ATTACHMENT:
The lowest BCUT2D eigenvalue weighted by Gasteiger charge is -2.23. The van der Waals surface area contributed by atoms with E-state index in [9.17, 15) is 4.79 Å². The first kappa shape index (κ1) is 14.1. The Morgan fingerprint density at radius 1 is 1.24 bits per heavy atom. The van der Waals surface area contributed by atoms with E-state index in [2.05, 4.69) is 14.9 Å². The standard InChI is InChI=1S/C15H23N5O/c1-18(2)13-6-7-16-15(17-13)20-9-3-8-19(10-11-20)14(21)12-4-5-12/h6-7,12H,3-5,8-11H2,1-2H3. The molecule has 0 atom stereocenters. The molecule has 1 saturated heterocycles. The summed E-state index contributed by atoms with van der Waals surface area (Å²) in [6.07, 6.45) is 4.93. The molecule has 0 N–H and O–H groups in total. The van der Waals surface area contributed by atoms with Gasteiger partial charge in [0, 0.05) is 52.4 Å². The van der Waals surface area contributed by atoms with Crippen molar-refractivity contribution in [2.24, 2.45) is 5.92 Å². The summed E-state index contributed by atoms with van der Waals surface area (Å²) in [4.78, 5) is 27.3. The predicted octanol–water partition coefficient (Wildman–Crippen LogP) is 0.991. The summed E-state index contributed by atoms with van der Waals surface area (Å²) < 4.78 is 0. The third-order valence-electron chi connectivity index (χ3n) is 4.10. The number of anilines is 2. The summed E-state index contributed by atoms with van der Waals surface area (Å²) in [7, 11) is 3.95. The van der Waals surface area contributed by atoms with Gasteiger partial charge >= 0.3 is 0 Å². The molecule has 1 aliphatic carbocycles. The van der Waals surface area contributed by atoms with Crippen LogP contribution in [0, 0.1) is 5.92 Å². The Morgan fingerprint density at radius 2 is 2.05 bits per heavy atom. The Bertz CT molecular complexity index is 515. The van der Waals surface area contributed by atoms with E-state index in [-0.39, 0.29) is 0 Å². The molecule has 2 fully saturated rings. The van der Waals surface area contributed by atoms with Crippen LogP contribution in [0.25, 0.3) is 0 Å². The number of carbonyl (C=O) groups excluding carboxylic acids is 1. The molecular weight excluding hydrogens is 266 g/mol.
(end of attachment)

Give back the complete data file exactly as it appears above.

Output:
The lowest BCUT2D eigenvalue weighted by Gasteiger charge is -2.23. The van der Waals surface area contributed by atoms with E-state index in [9.17, 15) is 4.79 Å². The first kappa shape index (κ1) is 14.1. The Morgan fingerprint density at radius 1 is 1.24 bits per heavy atom. The van der Waals surface area contributed by atoms with E-state index in [2.05, 4.69) is 14.9 Å². The standard InChI is InChI=1S/C15H23N5O/c1-18(2)13-6-7-16-15(17-13)20-9-3-8-19(10-11-20)14(21)12-4-5-12/h6-7,12H,3-5,8-11H2,1-2H3. The molecule has 0 atom stereocenters. The molecule has 1 saturated heterocycles. The summed E-state index contributed by atoms with van der Waals surface area (Å²) in [6.07, 6.45) is 4.93. The molecule has 0 N–H and O–H groups in total. The van der Waals surface area contributed by atoms with Gasteiger partial charge in [0, 0.05) is 52.4 Å². The van der Waals surface area contributed by atoms with Crippen molar-refractivity contribution in [2.24, 2.45) is 5.92 Å². The summed E-state index contributed by atoms with van der Waals surface area (Å²) in [4.78, 5) is 27.3. The predicted octanol–water partition coefficient (Wildman–Crippen LogP) is 0.991. The summed E-state index contributed by atoms with van der Waals surface area (Å²) < 4.78 is 0. The third-order valence-electron chi connectivity index (χ3n) is 4.10. The number of anilines is 2. The summed E-state index contributed by atoms with van der Waals surface area (Å²) in [7, 11) is 3.95. The van der Waals surface area contributed by atoms with Gasteiger partial charge >= 0.3 is 0 Å². The molecule has 1 aliphatic carbocycles. The van der Waals surface area contributed by atoms with Crippen LogP contribution in [0, 0.1) is 5.92 Å². The Morgan fingerprint density at radius 2 is 2.05 bits per heavy atom. The Bertz CT molecular complexity index is 515. The van der Waals surface area contributed by atoms with E-state index in [-0.39, 0.29) is 0 Å². The molecule has 2 fully saturated rings. The van der Waals surface area contributed by atoms with Crippen LogP contribution in [0.25, 0.3) is 0 Å². The number of carbonyl (C=O) groups excluding carboxylic acids is 1. The molecular weight excluding hydrogens is 266 g/mol.